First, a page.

A Governor's Tech Crusade
Monday, January 03, 2000 03:00 AM ET
by  Galen Gruman

Pennsylvania's Tom Ridge is trying to put his state in the forefront of tech.

Pennsylvania's Gov. Tom Ridge, a Republican from the steel-producing area near Erie, is working hard to remake his state's image from economically depressed rust-belt has-been to high-tech center. In some Republican circles, he's cited as a model governor: pragmatic, pro-business, pro-education, inclusive and a bit activist.

There is even talk he could be a running mate to Texas Gov. George W. Bush in this year's presidential campaign, something Ridge is coy about but has not denied.

Oh, and very much pro-technology. Since being elected to the governorship in 1994, the 54-year-old Ridge has created a partnership with Microsoft (MSFT) to outfit state employees with networked desktop systems and modern software; created a VC fund partly financed by the state's retirement system; brought together the state's major universities to create the Digital Greenhouse, to commercialize ideas collecting dust on campus; created programs to train teachers to use computers in the schools and to bring computers into day-care centers; launched trade missions largely focused on high tech in Ireland, the United Kingdom and Japan; visited Silicon Valley executives regularly; and developed a digital marketplace called Lightning Manufacturing that lets the state's small manufacturers of goods such as powdered metals create on-the-fly consortia to get business from large customers in Pennsylvania and across the globe. In short, Ridge's focus is on getting both his government employees and his state's citizens to embrace technology at work and school, thus providing the workforce needed to thrive in a networked, entrepreneurial, knowledge-oriented world--from manufacturing to software development.

In a state where the majority of voters are Democrats (by almost 500,000 people), Ridge served first as a Republican representative to Congress--from a Democratic district. In 1998, running for a second term as governor, he received 57 percent of the vote, a margin of 780,000 votes. In short, Ridge is trying to be a New Republican for the new century. There is even talk he could be a running mate to Texas Gov. George W. Bush in this year's presidential campaign, something Ridge is coy about but has not denied.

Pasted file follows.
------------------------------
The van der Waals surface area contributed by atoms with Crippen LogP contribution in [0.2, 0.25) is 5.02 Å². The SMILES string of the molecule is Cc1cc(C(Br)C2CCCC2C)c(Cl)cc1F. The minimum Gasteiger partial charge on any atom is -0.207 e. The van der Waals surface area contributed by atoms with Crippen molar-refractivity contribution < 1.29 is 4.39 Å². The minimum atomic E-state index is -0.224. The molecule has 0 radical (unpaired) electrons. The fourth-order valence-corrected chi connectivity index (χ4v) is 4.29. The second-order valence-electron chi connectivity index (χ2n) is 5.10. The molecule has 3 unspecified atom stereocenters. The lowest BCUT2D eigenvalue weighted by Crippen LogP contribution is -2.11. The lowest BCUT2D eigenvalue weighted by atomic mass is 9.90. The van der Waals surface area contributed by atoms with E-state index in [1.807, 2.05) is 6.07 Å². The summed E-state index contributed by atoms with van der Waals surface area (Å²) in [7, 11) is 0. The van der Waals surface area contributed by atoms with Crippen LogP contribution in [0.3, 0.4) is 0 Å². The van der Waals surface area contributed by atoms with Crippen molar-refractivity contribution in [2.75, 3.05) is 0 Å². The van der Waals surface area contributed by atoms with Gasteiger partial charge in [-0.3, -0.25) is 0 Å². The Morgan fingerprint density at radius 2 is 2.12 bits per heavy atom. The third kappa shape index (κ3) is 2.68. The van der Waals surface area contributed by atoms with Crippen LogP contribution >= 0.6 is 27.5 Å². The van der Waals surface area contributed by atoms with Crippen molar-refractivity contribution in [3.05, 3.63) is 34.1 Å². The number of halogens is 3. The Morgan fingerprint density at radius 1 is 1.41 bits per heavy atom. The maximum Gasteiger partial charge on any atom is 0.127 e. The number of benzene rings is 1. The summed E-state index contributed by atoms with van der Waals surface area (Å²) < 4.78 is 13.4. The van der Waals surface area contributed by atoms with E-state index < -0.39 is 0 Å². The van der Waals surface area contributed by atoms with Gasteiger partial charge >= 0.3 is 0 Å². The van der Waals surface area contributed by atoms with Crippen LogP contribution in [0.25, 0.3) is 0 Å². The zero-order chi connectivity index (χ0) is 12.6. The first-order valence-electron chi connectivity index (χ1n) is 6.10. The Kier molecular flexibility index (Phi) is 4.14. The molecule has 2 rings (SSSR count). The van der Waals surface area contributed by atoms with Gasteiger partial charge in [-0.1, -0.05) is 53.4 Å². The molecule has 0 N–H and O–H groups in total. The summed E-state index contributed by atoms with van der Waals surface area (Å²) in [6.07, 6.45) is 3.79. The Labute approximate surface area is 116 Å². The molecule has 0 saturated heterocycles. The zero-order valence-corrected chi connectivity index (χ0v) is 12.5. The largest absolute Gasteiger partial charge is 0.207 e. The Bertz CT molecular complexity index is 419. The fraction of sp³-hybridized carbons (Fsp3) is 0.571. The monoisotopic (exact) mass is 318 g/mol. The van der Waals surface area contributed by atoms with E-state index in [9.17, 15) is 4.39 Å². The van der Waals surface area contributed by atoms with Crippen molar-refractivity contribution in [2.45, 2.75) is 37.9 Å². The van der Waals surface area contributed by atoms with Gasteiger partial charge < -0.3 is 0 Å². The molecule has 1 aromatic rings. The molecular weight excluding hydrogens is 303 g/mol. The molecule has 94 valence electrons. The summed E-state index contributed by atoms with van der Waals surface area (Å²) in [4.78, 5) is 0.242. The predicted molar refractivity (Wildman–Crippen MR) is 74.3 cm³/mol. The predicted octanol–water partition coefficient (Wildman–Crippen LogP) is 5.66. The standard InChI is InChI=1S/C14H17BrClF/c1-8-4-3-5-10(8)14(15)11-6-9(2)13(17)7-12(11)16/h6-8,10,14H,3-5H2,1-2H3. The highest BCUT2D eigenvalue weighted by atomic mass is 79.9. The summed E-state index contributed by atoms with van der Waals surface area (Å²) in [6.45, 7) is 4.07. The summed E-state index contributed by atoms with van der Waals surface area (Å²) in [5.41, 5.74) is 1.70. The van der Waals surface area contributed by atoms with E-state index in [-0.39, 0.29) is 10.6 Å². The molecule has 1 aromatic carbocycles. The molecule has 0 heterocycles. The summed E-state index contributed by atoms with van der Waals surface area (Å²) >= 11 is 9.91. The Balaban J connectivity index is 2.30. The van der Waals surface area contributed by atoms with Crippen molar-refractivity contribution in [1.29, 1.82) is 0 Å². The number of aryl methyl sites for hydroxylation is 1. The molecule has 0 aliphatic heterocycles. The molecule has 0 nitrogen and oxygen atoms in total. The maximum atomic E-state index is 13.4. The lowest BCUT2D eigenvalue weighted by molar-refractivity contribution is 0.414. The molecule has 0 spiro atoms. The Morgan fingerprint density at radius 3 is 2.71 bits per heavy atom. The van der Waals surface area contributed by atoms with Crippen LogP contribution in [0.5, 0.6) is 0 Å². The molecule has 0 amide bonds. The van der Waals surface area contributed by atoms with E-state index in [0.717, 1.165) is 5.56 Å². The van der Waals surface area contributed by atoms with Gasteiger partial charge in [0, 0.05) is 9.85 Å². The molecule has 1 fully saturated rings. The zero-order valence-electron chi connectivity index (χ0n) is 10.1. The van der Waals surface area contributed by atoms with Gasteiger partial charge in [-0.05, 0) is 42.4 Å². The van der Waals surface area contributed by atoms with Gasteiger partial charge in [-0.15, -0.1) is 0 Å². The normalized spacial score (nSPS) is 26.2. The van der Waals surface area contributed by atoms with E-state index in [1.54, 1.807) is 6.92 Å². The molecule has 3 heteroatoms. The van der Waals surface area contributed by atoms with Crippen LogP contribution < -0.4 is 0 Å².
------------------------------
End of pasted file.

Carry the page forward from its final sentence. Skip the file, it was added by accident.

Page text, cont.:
Ridge discussed his goals and thoughts on high-tech issues during a 90-minute conversation with Upside in late November, at the Republican Governors Association annual meeting, in Carlsbad, Calif., north of San Diego.

The Net Tax Quandary
Upside: As you know, the states are very concerned about the lack of sales tax for interstate goods bought from the Internet. For you, sales taxes are a third of your budget. Theoretically, those are moneys you're losing because those used to be brick-and-mortar sales that are shifting to other places. Is that a short-term issue that will resolve itself as the economy grows?

Ridge: It was an issue that came up during the past couple of days here, clearly.

Well, I'm sure it came up in your decision on the $80 million in consulting services taxes you eliminated. Oh yeah!

What's the effect on your budget? Different states rely more heavily than others on sales tax. But the first thing I think we're pretty much all in agreement on is that we shouldn't be setting up tollbooths along the Internet. I'm not trying to dodge the issue; I'm going to wait. I need to learn more about it. My inclination is--since this matter is not going to be put at rest, certainly not next year during a presidential election year, or the one after--to better understand all the implications, good and bad, because it's ultimately a trade-off.

There's a part of me--there's the Republican--that says one of the things we should tax is consumption, not income. So how do you tax consumption? You impose a sales tax. But there's another part of me that says that in the 21st century the marketplace is global. So if I can't get it locally or if I can get it cheaper across town or across the country, as a consumer, I want those options. So we're going to work it out in Pennsylvania, and I just can't tell you the direction we're going to go yet. I can't do it myself, but I have tried to reduce or eliminate taxes wherever I can. But really states can only get money from a few sources: Normally you'd have income taxes and sales taxes.

Now, the commerce that you've got to be real careful about is the B-to-B stuff. If I'm buying material from you and you're getting it from someone else--it's all just kind of like value added along the line. You can easily get a tollbooth function that in every transaction along the way adds to the cost.

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